Contemporary characterization of global sustainability has demonstrated that Indigenous worldviews approximate important attributes of sustainable development. In this context, Indigenous epistemology is a crucial component in the selection of the criteria for sustainable development and the formulation of corresponding goals for sustainability in a global economy.
However, the culture of the academy and its politics of educational borderlands have been on the attack as representing knowledge that is encapsulated in positivistic, objective principles, which in retrospect, exclude Indigenous epistemologies. This presentation explores how Indigenous epistemologies and cultural ideas can be grafted onto academic knowledge and technology in a way that considers Indigenous epistemology as crucial in the generation of knowledge for sustainable development.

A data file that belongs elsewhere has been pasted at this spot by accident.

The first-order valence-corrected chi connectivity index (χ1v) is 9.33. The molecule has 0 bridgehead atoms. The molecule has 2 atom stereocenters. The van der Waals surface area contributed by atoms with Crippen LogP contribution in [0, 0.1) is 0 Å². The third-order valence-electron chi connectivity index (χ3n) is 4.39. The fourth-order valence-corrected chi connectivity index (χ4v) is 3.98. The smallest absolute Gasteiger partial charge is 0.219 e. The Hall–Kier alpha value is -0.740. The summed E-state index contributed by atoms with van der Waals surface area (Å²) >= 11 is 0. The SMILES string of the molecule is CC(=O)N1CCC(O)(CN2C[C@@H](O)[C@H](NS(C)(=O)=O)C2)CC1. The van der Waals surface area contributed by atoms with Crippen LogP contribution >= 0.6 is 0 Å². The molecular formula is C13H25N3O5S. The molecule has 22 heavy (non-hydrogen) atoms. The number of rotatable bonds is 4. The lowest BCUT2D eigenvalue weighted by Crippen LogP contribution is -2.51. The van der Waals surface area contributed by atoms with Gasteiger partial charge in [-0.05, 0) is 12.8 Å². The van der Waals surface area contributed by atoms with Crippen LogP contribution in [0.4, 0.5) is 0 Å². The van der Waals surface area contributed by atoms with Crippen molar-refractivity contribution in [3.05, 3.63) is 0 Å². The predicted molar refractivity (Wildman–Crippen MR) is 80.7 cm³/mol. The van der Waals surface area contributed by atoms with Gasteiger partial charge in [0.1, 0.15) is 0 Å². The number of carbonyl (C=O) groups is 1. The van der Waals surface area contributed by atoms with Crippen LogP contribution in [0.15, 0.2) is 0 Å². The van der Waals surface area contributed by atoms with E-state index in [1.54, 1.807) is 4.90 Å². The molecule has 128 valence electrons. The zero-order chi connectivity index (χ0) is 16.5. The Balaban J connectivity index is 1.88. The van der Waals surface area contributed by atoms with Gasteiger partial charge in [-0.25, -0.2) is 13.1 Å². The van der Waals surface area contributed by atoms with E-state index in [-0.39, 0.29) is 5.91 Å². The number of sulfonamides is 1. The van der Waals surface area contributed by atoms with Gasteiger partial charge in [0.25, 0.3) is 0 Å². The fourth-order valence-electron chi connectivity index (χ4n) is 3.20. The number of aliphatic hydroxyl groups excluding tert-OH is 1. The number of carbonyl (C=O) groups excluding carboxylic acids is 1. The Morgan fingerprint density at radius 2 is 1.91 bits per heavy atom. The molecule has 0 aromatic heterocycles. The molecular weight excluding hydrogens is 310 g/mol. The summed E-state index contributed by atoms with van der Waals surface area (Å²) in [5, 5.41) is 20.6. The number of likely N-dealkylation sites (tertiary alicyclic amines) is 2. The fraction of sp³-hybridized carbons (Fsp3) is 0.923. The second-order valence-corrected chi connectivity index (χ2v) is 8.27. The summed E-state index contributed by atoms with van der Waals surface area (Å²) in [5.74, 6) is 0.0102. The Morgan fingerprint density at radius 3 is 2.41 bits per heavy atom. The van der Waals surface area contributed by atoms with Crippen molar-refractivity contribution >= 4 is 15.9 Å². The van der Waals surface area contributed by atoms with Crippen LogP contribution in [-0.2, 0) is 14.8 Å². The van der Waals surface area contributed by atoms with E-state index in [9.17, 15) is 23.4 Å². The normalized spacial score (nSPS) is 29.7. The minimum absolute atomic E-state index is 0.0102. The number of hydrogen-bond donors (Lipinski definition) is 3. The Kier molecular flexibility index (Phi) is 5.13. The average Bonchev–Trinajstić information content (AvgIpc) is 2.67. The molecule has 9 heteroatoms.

The presentation attempts to demonstrate the efficacy of participatory research in integrating academic knowledge/technology and Indigenous knowledge by creating a model of knowledge integration that goes beyond Eurocentric positivistic traditions and culture, and encourages a cross-fertilization of insights, practices and worldviews of Indigenous knowledge and cultures with academic knowledge and technology. It concludes that Indigenous knowledge and the traditions of the academy can be mediated and defined in terms of a system of culturally structured and shared values, beliefs and symbols about knowledge in a participatory, collaborative knowledge generation model that emphasizes meaning and mutual exercise of control and power and placing Indigenous knowledge in a conspicuous place in academic knowledge/technology traditions.
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